At its heart, The Underwater Welder is an exploration of grief over a flawed relationship and very flawed loved one. Despite the extraordinary circumstance Jack finds himself in, all of his time in the ocean, whether working, looking for the pocket watch, or traveling to an alternate world, leaves him obsessed with his own past, seeking answers for his father’s demise, which will ultimately lead to no change. Jack still has a wife. Jack still has a baby on the way. Jack still has a mother who cares for him. Yet, his fixation on his father has led him to neglect all of them and unable to progress in his own reality.

A release of Jack’s haunting memories set at the bottom of the ocean, The Underwater Welder certainly has an alluring setting and premise, but unfortunately feels all too contrived. Advertised as a never-before-produced episode of The Twilight Zone, it lacks the looseness necessary to make the story an enormous success. Every moment is foreshadowed too heavily; the novel has little spontaneity to build an intriguing and entrancing mystery like an episode of The Twilight Zone. In addition, the climax, Jack’s final realization of why the pocket watch ended up on the floor of the ocean, borders a maudlin and overly sentimental territory, which defies the narrative’s own attempts to capture the nuances of Jack’s grief.

With the potential to triumph as a delicate and poignant novel about the obsession and displacement of loss, The Underwater Welder amounts to a simple, almost facile tale about a man who travels back in time through an underwater portal to try to find answers about his and his father’s past. Daphne du Maurier’s Rebecca and Emily Brontë’s Wuthering Heights handles a similar theme of unearthing the ghosts of the past with much more grace and suspense. And in the graphic novel world, Dash Shaw’s Bottomless Belly Button, better and more effortlessly explores how finding answers to one’s own and loved ones’ pasts can allow people to progress in the present. Like the examples above, The Underwater Welder also blends reality with the supernatural but only to create a dull and trite story about getting closure for a loved one’s death, which is something most of us rarely even get. Early in the grieving process, we strive for closure but eventually realize that despite our efforts, closure will never bring our loved one back, and it most definitely will not uplift the pain and trauma of the loss.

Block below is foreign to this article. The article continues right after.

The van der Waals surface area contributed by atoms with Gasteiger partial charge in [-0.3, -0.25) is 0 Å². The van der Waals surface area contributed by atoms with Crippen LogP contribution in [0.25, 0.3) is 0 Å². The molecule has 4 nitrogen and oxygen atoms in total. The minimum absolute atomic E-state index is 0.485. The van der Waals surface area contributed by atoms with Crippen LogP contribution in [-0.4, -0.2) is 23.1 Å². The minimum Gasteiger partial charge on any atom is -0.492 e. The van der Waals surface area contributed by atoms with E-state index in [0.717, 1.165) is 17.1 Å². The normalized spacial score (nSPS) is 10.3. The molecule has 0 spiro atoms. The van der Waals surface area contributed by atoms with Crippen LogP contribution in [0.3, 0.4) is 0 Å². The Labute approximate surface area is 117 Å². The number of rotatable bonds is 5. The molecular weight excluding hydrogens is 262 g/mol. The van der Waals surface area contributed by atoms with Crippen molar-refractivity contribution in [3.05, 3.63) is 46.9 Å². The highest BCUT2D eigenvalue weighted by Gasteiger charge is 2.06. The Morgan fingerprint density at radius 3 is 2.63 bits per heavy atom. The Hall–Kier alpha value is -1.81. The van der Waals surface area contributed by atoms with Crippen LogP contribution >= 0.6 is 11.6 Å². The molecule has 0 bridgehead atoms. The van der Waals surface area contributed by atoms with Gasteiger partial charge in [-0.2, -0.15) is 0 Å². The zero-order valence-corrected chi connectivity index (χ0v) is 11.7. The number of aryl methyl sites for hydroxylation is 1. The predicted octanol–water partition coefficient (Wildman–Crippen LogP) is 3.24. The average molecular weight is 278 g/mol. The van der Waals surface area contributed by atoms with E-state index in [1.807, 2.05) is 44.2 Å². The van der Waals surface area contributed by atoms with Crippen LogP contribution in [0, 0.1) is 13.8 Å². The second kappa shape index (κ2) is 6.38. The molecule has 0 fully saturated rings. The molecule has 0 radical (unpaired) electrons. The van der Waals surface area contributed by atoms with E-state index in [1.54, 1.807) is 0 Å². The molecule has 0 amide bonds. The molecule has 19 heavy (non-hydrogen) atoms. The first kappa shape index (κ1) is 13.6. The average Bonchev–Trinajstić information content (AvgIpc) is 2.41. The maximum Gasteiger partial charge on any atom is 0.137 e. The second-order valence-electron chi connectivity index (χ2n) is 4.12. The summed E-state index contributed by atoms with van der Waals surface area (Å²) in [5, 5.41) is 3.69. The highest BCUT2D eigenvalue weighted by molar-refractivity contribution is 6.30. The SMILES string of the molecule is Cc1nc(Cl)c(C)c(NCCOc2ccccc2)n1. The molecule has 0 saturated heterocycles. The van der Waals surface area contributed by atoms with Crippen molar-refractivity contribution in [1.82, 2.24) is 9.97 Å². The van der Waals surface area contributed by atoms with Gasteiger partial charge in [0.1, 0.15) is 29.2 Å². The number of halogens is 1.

The Underwater Welder is at best a framework of a story with some pretty visuals (though nothing groundbreaking) waiting to be further fleshed out and bulked up by someone else. Given that Lemire’s new series Descender already has plans to be adapted for the big screen, it would not be surprising if The Underwater Welder meets the same fate.

Let’s hope that whoever decides to transform The Underwater Welder into a film turns it toward a more experimental, fragmented, and nuanced direction, away from the mushy, sappy, family drama road it’s already driving down.

The Underwater Welder by Jeff Lemire is available via Top Shelf Productions.